Point Lookout: a free weekly publication of Chaco Canyon Consulting
Volume 2, Issue 26;   June 26, 2002: Think in Living Color

Think in Living Color

by

Feeling trapped, with no clear way out, often leads to anger. One way to defuse your anger is to notice false traps, particularly the false dichotomy. When you notice that you're the target of a false dichotomy, you can control your anger more easily — and then the trap often disappears.

Jared could see it coming, as Curt, the Director of Customer Service, pressed on: "With such a dramatic increase in the number of dissatisfied customers, we have to create a special team of systems experts temporarily attached to Customer Service to address the accumulating issues in the field. Here's the list of people we need."

A sunset

Sunset. Taking time to see all the colors around you — to really take them in — is a good way to practice seeing the nuances of situations.

Jared felt angry. A typical power move — Curt wanted to draft Jared's best people. If that actually happened, many of his systems experts would probably leave the company.

When you notice you're angry, put on your detective hat. You might find that something is threatening your self-esteem. When Jared put on his detective hat, he realized that he was trapped in a false dichotomy — an error of reasoning in which we fail to notice the full range of available options.

False dichotomy, or "black-and-white thinking," sees the world in stark terms, in which the only solution to a problem is an extreme and over-simplified path that might actually be worse than the place we left.

False dichotomies can be
either honest errors
of reasoning, or
deliberate devices
for refuting an
opposing argument
False dichotomies appear not only as honest errors of reasoning, but also as deliberate devices for refuting an opposing argument. For example, the slogan "You're either part of the solution, or part of the problem," is a false dichotomy. "The" solution is typically "my" solution, and no other positions are helpful.

Back in control, Jared gave a reasoned response. He wondered if there weren't other ways to solve the problem: by asking for volunteers, or offering an enticing compensation package, or even training Customer Service staff. At first, Curt fended off these ideas, but when others in the meeting showed interest, they delegated a team of three to study the options and recommend an approach. By recognizing a false dichotomy, Jared was able to stay calm and offer alternatives.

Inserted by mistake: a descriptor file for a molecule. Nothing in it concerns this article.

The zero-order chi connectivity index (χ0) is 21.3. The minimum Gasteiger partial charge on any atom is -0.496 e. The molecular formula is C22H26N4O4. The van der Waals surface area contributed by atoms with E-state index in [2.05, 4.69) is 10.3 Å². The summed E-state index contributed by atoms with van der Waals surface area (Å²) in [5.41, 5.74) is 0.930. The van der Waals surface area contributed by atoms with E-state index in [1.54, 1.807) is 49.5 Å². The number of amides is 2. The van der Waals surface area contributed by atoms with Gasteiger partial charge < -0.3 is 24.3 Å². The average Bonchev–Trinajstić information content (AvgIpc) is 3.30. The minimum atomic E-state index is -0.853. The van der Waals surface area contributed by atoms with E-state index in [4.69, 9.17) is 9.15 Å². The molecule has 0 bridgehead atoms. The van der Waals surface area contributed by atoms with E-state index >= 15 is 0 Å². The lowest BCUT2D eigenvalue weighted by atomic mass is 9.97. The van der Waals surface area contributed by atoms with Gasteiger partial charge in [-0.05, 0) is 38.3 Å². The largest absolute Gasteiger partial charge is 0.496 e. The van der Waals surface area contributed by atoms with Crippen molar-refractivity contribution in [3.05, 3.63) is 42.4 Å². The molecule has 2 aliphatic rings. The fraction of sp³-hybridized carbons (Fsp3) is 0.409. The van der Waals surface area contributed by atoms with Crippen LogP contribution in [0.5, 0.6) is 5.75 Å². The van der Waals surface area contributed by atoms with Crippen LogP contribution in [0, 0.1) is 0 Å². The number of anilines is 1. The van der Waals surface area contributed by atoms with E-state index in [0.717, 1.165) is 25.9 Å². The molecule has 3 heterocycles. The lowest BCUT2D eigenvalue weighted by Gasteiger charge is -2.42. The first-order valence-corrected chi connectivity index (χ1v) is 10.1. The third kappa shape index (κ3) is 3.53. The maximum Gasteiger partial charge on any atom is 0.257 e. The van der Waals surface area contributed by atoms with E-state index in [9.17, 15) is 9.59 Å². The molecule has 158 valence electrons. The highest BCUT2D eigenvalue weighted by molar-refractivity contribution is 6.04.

We adopt extreme solutions when we can't see — or won't see — the full range of options before us. Here are some other examples of black-and-white or false dichotomy thinking:

  • Business is down — we have to cut expenses.
  • If we don't measure it, it'll never happen.
  • If we can't measure it, it's not a goal.
  • Zero tolerance
  • Zero defects
  • If you don't make this date, the company will sink.
  • All they care about is their bonuses.
  • We have to make sacrifices if we want <whatever>.

Very little in engineering, marketing, or management — or in Life — is so simple that there can be only one or two approaches. When people present their favored approach as the only alternative, be on guard for "black-and-white" thinking. And if you can, show them how to think in living color. Go to top Top  Next issue: Your Wisdom Box  Next Issue

101 Tips for Managing Conflict Are you fed up with tense, explosive meetings? Are you or a colleague the target of a bully? Destructive conflict can ruin organizations. But if we believe that all conflict is destructive, and that we can somehow eliminate conflict, or that conflict is an enemy of productivity, then we're in conflict with Conflict itself. Read 101 Tips for Managing Conflict to learn how to make peace with conflict and make it an organizational asset. Order Now!

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Forthcoming issues of Point Lookout

The end of the line for a railroad trackComing May 30: Chronic Peer Interrupters: I
When making contributions to meeting discussions, we're sometimes interrupted. Often, the interruption is beneficial and saves time. But some people constantly interrupt their peers or near peers, disrespectfully, in a pattern that compromises meeting outcomes. How can we deal with chronic peer interrupters? Available here and by RSS on May 30.
Mohandas K. Ghandi, in the 1930sAnd on June 6: Chronic Peer Interrupters: II
People use a variety of tactics when they're interrupted while making contributions in meetings. Some tactics work well, while others carry risks of their own. Here's Part II of a little survey of those tactics. Available here and by RSS on June 6.

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The Power Affect: How We Express Our Personal Power
Many The Power Affect: How We Express Personal Powerpeople who possess real organizational power have a characteristic demeanor. It's the way they project their presence. I call this the power affect. Some people — call them power pretenders — adopt the power affect well before they attain significant organizational power. Unfortunately for their colleagues, and for their organizations, power pretenders can attain organizational power out of proportion to their merit or abilities. Understanding the power affect is therefore important for anyone who aims to attain power, or anyone who works with power pretenders. Read more about this program. Here's a date for this program:

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